The skiing continues for the moment here in Wengen, thankfully, but today few people seemed to know about it. My cable car this morning had seven other people on board and not many others turned up for the rest of the day.
It wasn’t the best of weather, to be fair. There had been a decent snowfall overnight, but this morning it was grey and pretty unwelcoming. Even with so few skiers, the fresh snow soon achieved that slight roller coaster effect which, combined with poor light, makes for an interesting day.
There was more snow forecast for the afternoon, but the wind at Scheidegg kept that at bay. We have the odd situation of good pistes and pockets of powder off piste in sheltered gullies, but windswept ridges and peaks.
The forecast promises a big snowfall tonight. As usual, we will see. At the very least, the wind might drop a little.
A grey old day, with some good skiing to be had, brought 6,956 vertical metres in 16 lift rides and 38 kilometres travelled.
Only yesterday, the village was still hoping to stage the Lauberhorn race weekend. It is only just over 24 hours since that hope was abandoned, but much of the infrastructure which is part of the World Cup has disappeared in the blink of an eye. The course catch netting has gone, Swiss television’s paraphernalia has disappeared and only the finish area at Innerwengen shows signs that the races were ever meant to happen.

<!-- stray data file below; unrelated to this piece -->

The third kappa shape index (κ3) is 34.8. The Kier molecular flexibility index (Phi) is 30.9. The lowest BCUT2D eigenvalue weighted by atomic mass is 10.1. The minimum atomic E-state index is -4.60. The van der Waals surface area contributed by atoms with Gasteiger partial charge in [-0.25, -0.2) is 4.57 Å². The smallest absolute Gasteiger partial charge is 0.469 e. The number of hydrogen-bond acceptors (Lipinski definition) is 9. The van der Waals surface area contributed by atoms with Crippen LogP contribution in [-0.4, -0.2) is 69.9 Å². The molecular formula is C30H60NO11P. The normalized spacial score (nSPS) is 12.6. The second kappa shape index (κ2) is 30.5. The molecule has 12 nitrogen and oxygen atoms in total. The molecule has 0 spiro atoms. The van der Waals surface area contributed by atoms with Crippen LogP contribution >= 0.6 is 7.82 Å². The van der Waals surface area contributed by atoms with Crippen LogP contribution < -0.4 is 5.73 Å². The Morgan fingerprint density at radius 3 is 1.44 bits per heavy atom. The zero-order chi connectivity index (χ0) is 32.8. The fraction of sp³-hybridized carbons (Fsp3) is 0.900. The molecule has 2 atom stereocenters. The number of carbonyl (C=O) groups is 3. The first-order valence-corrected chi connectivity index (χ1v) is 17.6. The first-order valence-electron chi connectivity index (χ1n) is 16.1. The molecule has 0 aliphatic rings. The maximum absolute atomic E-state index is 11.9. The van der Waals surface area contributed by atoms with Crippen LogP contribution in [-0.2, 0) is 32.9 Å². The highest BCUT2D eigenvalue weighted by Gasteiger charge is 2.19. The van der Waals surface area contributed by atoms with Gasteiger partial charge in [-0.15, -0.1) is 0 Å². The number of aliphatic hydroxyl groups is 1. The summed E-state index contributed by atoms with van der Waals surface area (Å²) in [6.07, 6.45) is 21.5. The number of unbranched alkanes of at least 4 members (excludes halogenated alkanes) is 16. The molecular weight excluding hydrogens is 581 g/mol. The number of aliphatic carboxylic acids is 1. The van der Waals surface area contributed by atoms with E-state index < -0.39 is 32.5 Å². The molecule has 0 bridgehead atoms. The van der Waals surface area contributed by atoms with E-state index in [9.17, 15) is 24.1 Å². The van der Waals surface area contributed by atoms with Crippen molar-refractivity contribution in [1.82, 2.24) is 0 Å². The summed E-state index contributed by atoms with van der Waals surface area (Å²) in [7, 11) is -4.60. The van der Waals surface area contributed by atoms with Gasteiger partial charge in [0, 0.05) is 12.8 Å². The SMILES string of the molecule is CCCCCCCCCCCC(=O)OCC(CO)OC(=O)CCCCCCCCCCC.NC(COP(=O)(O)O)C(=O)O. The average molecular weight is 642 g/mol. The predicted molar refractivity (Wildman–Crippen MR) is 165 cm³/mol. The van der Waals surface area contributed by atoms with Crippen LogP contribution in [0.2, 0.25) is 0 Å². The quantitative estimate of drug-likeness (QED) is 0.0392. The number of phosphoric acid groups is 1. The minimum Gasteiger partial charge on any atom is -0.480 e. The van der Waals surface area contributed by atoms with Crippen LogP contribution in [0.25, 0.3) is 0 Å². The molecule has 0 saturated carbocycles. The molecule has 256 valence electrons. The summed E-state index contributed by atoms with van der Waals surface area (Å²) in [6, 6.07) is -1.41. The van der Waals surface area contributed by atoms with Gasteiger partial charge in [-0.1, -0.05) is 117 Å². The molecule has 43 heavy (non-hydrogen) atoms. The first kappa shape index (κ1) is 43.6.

The wind blew last night and was still doing its best this morning. The mountain is quieter than ever; the gondolas from Grund headed up the mountain empty of skiers and the slopes were eerily quiet. Later on, the snow which had been promised in the forecast turned up.
The old day job still takes up a bit of my time. Today, a lengthy phone call, with an ungloved hand holding a mobile phone, reminded me that the wind chill was pretty bad.
Another cold day brought 7,607 vertical metres in 17 lift rides and 44 kilometres travelled.
On a blue sky day, the mountain was pretty much empty. The snow was in great condition, better than it has been despite the cold, crisp weather of the last week.